I Have a Sitting Disability: What That Means

26 Mar

It’s something you hear about. In fact, I had the condition for years before I knew it had a name. It’s not exactly official. You won’t find it on the Center for Disease Control’s (CDC’s) website or even WebMD. But Google it, and you’ll see the disability community has adopted the term and it has a consistent definition. Basically, people with sitting disabilities are unable to sit.

As with so many conditions, there is a range of severity. Some people can’t sit at all, while others can’t sit for a certain amount of time without intense pain. Also, like so many conditions, its severity can vary from one day to the next.

I have a sitting disability, and it is one where I can sit for five to thirty minutes with some increased discomfort (the pain is always there no matter what I’m doing), and then it becomes more intense pain in my back and down one or both legs. It all depends on the chair and the day. My car is the most comfortable, with its low seat, lumbar support, and heated seat. Extra squishy office chairs are the worst.

Why don’t I simply call this back pain or sciatica? Well, that is what it is. I have osteoarthritis, degenerative disc disease, and one particularly nasty herniated disc that I twice was supposed to get sliced out and didn’t.

It is important to use the term sitting disability, however, to acknowledge an entire population of people who can’t do such a commonplace thing. Also to be acknowledged is that not everyone’s sitting disability is caused by a cluster of underlying conditions such as mine. In fact, some people with sitting disabilities have no diagnosable underlying condition. “Sitting disability” is the only diagnosis they have–and remember this term is nowhere to be found on the CDC’s website. Nor does it appear in the Americans with Disabilities Act.

Life seems to revolve around sitting. We sit in cars or trains to commute to work, where we sit at desks. We sit in waiting rooms for our appointments. We sit in chairs to eat meals with our families and then later on couches to wind down together. We sit in chairs to socialize and date: whether dinner, a movie, or a concert.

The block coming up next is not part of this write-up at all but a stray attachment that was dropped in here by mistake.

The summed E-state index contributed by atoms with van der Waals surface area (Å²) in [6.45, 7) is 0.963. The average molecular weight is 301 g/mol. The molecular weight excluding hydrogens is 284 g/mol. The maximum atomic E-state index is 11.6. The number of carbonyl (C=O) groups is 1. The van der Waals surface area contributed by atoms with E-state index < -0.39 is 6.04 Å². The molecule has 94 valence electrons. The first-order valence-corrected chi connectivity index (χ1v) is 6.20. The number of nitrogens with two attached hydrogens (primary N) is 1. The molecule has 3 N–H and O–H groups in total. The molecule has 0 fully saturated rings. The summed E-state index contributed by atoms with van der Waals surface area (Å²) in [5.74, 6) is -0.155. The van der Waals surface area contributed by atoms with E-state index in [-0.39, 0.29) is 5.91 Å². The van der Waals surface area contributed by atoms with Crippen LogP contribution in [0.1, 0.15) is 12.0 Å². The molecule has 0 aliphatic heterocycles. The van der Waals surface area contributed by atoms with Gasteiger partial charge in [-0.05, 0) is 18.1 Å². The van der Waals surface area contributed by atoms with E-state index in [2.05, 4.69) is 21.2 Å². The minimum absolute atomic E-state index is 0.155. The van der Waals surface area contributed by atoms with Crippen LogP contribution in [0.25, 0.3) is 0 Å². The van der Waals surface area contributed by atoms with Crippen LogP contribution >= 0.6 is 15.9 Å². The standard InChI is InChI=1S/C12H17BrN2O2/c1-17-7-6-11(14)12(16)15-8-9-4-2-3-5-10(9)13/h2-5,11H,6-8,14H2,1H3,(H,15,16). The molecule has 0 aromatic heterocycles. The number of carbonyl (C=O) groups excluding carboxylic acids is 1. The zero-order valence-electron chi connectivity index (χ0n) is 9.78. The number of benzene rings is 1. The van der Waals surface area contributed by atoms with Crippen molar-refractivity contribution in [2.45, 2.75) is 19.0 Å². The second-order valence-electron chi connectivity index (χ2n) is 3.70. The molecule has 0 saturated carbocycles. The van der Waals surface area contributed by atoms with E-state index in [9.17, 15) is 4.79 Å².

I personally have managed to create a work life conducive to my disability. I am a professional speaker who works mostly from home, where I lie down to work, and when I’m speaking, whether in-person or virtually due to the pandemic, I stand.

In public life, lying down is not an option. We don’t have a world filled with clean benches to lounge on. Standing, the other alternative, works for a time, but for me it gets difficult due to my fibromyalgia and chronic fatigue syndrome (look at me with all these conditions people don’t think are real!)

I feel bad when I go to church because I always pick¬† pew in the back, rather than sitting up front to vibe with my friend the pastor. That’s so I can stand up from time to time and lean against the back wall without being too much of a distraction to the congregation.

Where I’ve been most frustrated with this disability lately is in my work as a public servant. I am elected to the town council and I get impatient at meetings that run long because I’m in an intense amount of pain, paired with the fatigue of standing when I must stand. I also worry that other council members think I’m being dramatic (a fear that has manifested before). Also, I am now the chairperson of the municipal authority, and there are constant opportunities for trainings and even conferences, and I don’t sign up for them because I well know the chairs at those events and I wouldn’t last 5 minutes, let alone during an all-day training.

I finally have managed to do a couple trainings recently, though, because they’re being offered online. I would love to see this continue in the world, as many of us with all kinds of conditions have celebrated being able to work from home and therefore have accommodations we’ve been begging for years to have. We need to keep our voices raised about access and alternate ways to work and attend events.

It’s not just pain that stops me. It’s also fear.

Pain sucks, but I’ve come to know it well over the years. I’ve been judged plenty for being wimpy (I’m not). What I find so important to express is the bigger reason I don’t tolerate sitting: fear of further damaging my body. I plan for another 80 years in this skin suit, and when I’ve got strong pain in my back and tingling and pain shooting down my legs, that tells me I’m inflaming something, likely damaging it, if ever so slightly. So I try not to sit for that reason. And I try not to think about the future and what my “worse” is going to be.

What to Read and Watch

While I love to wrap up these articles with some tips on coping and/or helping, there is an amazing expert out there who’s already made a whole website about sitting disabilities, and here’s one particular article on helping that’s just perfection. (Meanwhile, definitely explore this whole site!) 7 Ways to Support People With Sitting Disabilities

And I didn’t get too far into explaining my own experiences because I already did that a lot in this article that’s worth a read. Let Us Stand (Literally)

And to see my pain firsthand, it’s loud and clear in this little movie I made a couple months after my disc slid out to the tune of 13 millimeters. Documinitary: Christina Irene’s Journey to Tennessee to Present to UT Faculty

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